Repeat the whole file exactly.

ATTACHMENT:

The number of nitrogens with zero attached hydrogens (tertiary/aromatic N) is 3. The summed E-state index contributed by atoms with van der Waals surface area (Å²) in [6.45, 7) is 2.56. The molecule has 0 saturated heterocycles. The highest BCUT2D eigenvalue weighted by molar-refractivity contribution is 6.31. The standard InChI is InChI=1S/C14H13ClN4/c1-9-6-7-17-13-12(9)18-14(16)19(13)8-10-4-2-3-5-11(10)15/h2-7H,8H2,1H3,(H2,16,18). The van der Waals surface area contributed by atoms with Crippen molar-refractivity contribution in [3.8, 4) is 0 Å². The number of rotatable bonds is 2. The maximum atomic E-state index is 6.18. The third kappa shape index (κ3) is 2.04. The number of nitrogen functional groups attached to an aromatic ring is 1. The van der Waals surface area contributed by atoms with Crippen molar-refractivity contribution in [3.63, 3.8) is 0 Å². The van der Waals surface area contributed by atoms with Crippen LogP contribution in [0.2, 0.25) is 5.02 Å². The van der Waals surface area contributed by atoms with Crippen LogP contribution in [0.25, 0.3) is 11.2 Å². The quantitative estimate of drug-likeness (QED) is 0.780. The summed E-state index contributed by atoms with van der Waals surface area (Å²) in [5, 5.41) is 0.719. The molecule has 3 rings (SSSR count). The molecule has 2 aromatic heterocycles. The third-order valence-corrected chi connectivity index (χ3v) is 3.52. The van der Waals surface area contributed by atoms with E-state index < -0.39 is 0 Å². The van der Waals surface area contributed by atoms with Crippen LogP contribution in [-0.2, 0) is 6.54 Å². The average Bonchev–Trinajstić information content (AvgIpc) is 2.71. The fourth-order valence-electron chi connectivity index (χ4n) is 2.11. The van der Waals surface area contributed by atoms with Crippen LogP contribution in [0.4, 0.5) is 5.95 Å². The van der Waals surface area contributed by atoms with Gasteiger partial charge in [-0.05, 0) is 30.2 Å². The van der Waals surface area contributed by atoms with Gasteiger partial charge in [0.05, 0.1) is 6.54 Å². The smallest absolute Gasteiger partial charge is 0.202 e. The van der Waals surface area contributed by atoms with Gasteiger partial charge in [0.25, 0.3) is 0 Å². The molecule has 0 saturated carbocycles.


The number of nitrogens with zero attached hydrogens (tertiary/aromatic N) is 3. The summed E-state index contributed by atoms with van der Waals surface area (Å²) in [6.45, 7) is 2.56. The molecule has 0 saturated heterocycles. The highest BCUT2D eigenvalue weighted by molar-refractivity contribution is 6.31. The standard InChI is InChI=1S/C14H13ClN4/c1-9-6-7-17-13-12(9)18-14(16)19(13)8-10-4-2-3-5-11(10)15/h2-7H,8H2,1H3,(H2,16,18). The van der Waals surface area contributed by atoms with Crippen molar-refractivity contribution in [3.8, 4) is 0 Å². The number of rotatable bonds is 2. The maximum atomic E-state index is 6.18. The third kappa shape index (κ3) is 2.04. The number of nitrogen functional groups attached to an aromatic ring is 1. The van der Waals surface area contributed by atoms with Crippen molar-refractivity contribution in [3.63, 3.8) is 0 Å². The van der Waals surface area contributed by atoms with Crippen LogP contribution in [0.2, 0.25) is 5.02 Å². The van der Waals surface area contributed by atoms with Crippen LogP contribution in [0.25, 0.3) is 11.2 Å². The quantitative estimate of drug-likeness (QED) is 0.780. The summed E-state index contributed by atoms with van der Waals surface area (Å²) in [5, 5.41) is 0.719. The molecule has 3 rings (SSSR count). The molecule has 2 aromatic heterocycles. The third-order valence-corrected chi connectivity index (χ3v) is 3.52. The van der Waals surface area contributed by atoms with E-state index < -0.39 is 0 Å². The van der Waals surface area contributed by atoms with Crippen LogP contribution in [-0.2, 0) is 6.54 Å². The average Bonchev–Trinajstić information content (AvgIpc) is 2.71. The fourth-order valence-electron chi connectivity index (χ4n) is 2.11. The van der Waals surface area contributed by atoms with Crippen LogP contribution in [0.4, 0.5) is 5.95 Å². The van der Waals surface area contributed by atoms with Gasteiger partial charge in [-0.05, 0) is 30.2 Å². The van der Waals surface area contributed by atoms with Gasteiger partial charge in [0.05, 0.1) is 6.54 Å². The smallest absolute Gasteiger partial charge is 0.202 e. The van der Waals surface area contributed by atoms with Gasteiger partial charge in [0.25, 0.3) is 0 Å². The molecule has 0 saturated carbocycles.